It's a very traditional granny square crochet blanket, I love these because I can take a ball of wool and a hook with me to anywhere and just make another square or two when nothing else is happening, but I never have to carry around the full project until I'm assembling it right at the end. The border is one round of trebles and another of double crochet - as simple as anything!
So, I crocheted a blanket for my friend's baby (welcome, Benjamin!)
For once I (loosely) followed a pattern to make something, which is pretty unusual for me. Another unusual feature of this project is that it is actually for me, I mostly make things for other people, not sure why! The pattern is the "Beaded Cobweb Wrap" from Erika Knight's Essential Crochet, I have a few of her books and love them. This was a brilliant project, it was tiny to pack and with a 6mm hook it grew despite having rows as long as I am tall! Here's a couple of pictures of the finished product (thanks Kevin for photographing me):
And to show off the beads:
Its a basic ripple pattern, I have the 7 Day Afghans book and I reduced one of the patterns in there to baby-size with fewer repeats. It was a 6ml hook and the wool was taken entirely from my existing stash, basically it was a stripe or two of each of the DK weight wool I had lying around. So it's colourful, and it helped make space in my life for more wool, and it was very inexpensive (i.e. free!), so on the whole the perfect project. Here's the finished article:
And a close-up of those ripples:
I've made a round ripple before but never a straight one, although I kept looking at patterns for them. When I heard about Deb's pregnancy, I knew this was exactly the blanket I wanted to make! So, welcome Ethan, and good health to all the family.
Its the same design as before, using a "love knot" or "Solomon's knot" stitch to create an airy web of a wrap that can be worn either over the shoulders or bundled into a scarf as shown. I used a cotton tape yarn since she's just about to leave again to go and work in Portugal so woolly wouldn't be a good choice, this yarn used to be a cardigan I bought but it had daft sleeves so I unravelled them but never did anything better.
To cut a long story short, my boyfriend ordered me a surprise wool winder so I was off to a flying start - but I don't have a swift (and I don't plan on winding wool often enough to justify buying one as they aren't cheap). So I googled and found this home-made swift on instructables - and decided I could make my own. Our lazy susan (5 quid from Ikea) is wooden so I didn't really want to tape onto it, so instead I found a spare piece of MDF and clamped it to the lazy susan. With two coat hangers cable-clipped to the MDF, I was all set.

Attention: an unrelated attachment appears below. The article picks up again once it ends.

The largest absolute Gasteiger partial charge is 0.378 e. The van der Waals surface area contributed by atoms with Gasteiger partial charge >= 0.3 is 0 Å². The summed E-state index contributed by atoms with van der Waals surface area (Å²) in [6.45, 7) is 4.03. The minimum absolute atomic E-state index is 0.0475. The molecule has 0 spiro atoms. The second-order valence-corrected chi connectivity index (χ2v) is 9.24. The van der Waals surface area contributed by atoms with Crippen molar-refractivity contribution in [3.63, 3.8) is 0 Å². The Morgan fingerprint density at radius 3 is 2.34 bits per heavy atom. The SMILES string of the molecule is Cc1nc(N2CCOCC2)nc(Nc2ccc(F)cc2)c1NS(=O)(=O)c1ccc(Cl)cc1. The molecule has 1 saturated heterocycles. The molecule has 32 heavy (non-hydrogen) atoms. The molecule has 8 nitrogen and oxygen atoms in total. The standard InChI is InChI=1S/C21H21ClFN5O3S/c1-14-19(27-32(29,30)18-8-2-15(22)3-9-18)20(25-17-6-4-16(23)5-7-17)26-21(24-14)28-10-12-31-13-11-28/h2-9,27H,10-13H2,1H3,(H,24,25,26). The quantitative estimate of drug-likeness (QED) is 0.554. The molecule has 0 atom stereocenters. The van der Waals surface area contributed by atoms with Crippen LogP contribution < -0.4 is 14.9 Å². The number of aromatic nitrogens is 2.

It actually worked really really well, I had the two remaining skeins wound into balls in no time at all and I can carry on with my project, which is growing, if slowly! Look, I think I'm half way there:
Actually Grandpa looks more impressed in this photo ... or maybe he was trying to hide until the blanket?
The pattern was rotationally symmetrical in terms of which pattern block went where, and the colours ran from purple in one corner to green diagonally opposite with pink and cream as accompaniments. I could have been braver with the colour placing, but, you live and learn. Here's a photo of the blanket (without its border, I couldn't photograph it with the border as there simply wasn't enough floor space once Christmas hit), and a little closeup:
The squares are all from the "200 Crochet Blocks" book - granny square, corner granny, shell lace and willow.
There are a number of things you can do with these little squares. They're a very traditional form of crochet (and a really good way of using up odds and ends), you can see the kind of thing I mean if you search for "granny square" on flickr. When I was first learning to crochet I made myself a coding blanket that I still love!
Crochet doesn't have to be square and it doesn't have to be traditional - I've seen everything from the subversive (crochet covers on parking meters) to the cute (amigurumi). I'm currently working on (currently in the sense that I've begun and I haven't finished yet, rather than it being truly ongoing) a set of hexagonal string coasters. The idea is that they will tesselate and form either a big placemat to put hot pots on or several smaller cup-sized coasters. They're not radical, but they're not really your traditional granny square either!
I'm sure there are many more uses of crochet in general and granny squares in particular - answers in the comments please :)
If you get this far - definitely let me know :)
I've got this laceweight mohair from http://www.thenaturaldyestudio.com/ and its absolutely gorgeous. The pattern calls for Rohan Kidsilk Haze, which I know is lovely but it really is quite pricey.
One of the skeins (I have three!) was wound into a ball by friends when I took it to the knitting group, its 400 yards per skein so I can't imagine I'm going to manage to crochet all that while I'm away.
The pattern is "Beaded Cobweb Wrap" from Erica Knight's Essential Crochet, uses a 6mm hook so the pattern is more space than yarn anyway, and it looks quite easy once you've done the cast on - its crocheted longways, so there's a mad long chain that you have to hook into to start with, something I always struggle with. I've been assured it'll look like chewed string until I block it and that I should just carry on regardless - I'll let you know how I get on :)